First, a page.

Archive for the ‘Higher Education’ Category

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Fly Into (Not Over) Indiana

October 14, 2009

Written by Richard McCoy, an Associate Conservator of Objects & Variable Art at the Indianapolis Museum of Art.

Honestly, I don’t work for the IMA’s public relations department, but I can’t think of anyway to tell you about the show that just opened here without sounding just like a “PR Guy.”  Simply put, Sacred Spain: Art and Belief in the Spanish World represents the best any museum has to offer, anywhere in the world. 

 Sacred Spain

From the beauty and significance of the artworks on view, to the scholarship surrounding their context and selection, to the accompanying two-day symposium (which is free and starts this Friday: Sacred and Profane in the Early Modern Hispanic World, to the conservation work done on some of the artworks in the show (both here at the IMA and abroad), to the coordination and effort required to bring here over 70 artworks literally from all over the world, and, finally, to the design of the gallery and the hand-held devices you can use to learn more about the artworks as you experience them, all of this comes together for just three exceptional months right here in Indianapolis.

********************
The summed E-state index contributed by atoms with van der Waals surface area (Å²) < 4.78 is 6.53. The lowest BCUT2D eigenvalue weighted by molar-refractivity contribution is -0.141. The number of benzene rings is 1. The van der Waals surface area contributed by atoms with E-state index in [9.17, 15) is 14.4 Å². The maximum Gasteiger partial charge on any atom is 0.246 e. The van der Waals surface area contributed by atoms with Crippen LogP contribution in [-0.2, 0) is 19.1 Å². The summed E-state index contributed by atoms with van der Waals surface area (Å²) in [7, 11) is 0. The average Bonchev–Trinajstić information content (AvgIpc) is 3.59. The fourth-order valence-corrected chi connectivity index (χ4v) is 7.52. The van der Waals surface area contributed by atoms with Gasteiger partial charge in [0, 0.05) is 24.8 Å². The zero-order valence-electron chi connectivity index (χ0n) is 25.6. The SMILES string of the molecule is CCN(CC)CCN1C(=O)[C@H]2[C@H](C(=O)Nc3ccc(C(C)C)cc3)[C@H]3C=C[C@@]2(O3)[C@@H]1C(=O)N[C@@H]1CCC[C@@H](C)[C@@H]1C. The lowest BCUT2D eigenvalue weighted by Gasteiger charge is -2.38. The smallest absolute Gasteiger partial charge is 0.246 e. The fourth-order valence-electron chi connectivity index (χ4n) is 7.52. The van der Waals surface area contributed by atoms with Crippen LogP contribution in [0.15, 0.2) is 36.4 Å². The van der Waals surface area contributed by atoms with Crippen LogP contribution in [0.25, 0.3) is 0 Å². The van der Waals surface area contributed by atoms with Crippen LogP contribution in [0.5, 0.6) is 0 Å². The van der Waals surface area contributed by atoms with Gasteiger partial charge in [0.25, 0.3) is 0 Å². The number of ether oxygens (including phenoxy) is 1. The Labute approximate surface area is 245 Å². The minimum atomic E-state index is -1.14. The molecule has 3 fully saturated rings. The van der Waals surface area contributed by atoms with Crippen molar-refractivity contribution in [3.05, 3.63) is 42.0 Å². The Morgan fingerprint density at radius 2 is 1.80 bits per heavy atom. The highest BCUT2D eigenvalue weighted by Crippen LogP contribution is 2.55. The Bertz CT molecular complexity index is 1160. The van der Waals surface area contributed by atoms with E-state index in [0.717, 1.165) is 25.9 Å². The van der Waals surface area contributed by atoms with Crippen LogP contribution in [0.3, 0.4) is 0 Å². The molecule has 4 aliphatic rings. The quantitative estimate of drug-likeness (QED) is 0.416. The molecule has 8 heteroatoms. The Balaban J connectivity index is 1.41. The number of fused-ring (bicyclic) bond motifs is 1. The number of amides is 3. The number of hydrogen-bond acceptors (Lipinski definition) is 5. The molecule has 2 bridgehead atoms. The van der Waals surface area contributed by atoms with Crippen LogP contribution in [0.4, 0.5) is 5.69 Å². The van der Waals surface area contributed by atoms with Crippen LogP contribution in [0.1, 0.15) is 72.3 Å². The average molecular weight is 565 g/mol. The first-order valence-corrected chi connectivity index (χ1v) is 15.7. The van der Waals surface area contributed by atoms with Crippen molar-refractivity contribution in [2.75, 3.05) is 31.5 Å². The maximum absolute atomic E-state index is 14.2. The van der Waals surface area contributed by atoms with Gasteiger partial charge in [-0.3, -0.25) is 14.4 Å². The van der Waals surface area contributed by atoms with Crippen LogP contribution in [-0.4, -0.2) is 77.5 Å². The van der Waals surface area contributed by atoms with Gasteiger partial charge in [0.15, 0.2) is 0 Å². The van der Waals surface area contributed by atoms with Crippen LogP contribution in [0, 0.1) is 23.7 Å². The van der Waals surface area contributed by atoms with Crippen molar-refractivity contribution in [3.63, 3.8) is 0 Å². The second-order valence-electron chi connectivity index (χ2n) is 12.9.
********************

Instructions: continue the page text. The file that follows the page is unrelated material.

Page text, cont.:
This exhibition is but more visual and tangible proof that Indianapolis is no longer a fly-over state for the art world; we’re quickly becoming a fly-into state.

As an art conservator at the IMA, one of my main responsibilities is to help make sure the artworks are safe and sound while they travel and are on view — this is a responsibility I share with a host of IMA folks.  My personal experiences with this show were in travelling to Madrid to oversee the packing and transportation of a few artworks from there to here (via a 15-hour truck ride to Paris), and earlier this year I oversaw the photography of The Crown of the Andes, which is in a private collection, and rarely on view.  Spending a few hours in close proximity to the Crown ranks up there as one of the most special days I’ve had working in the museum world.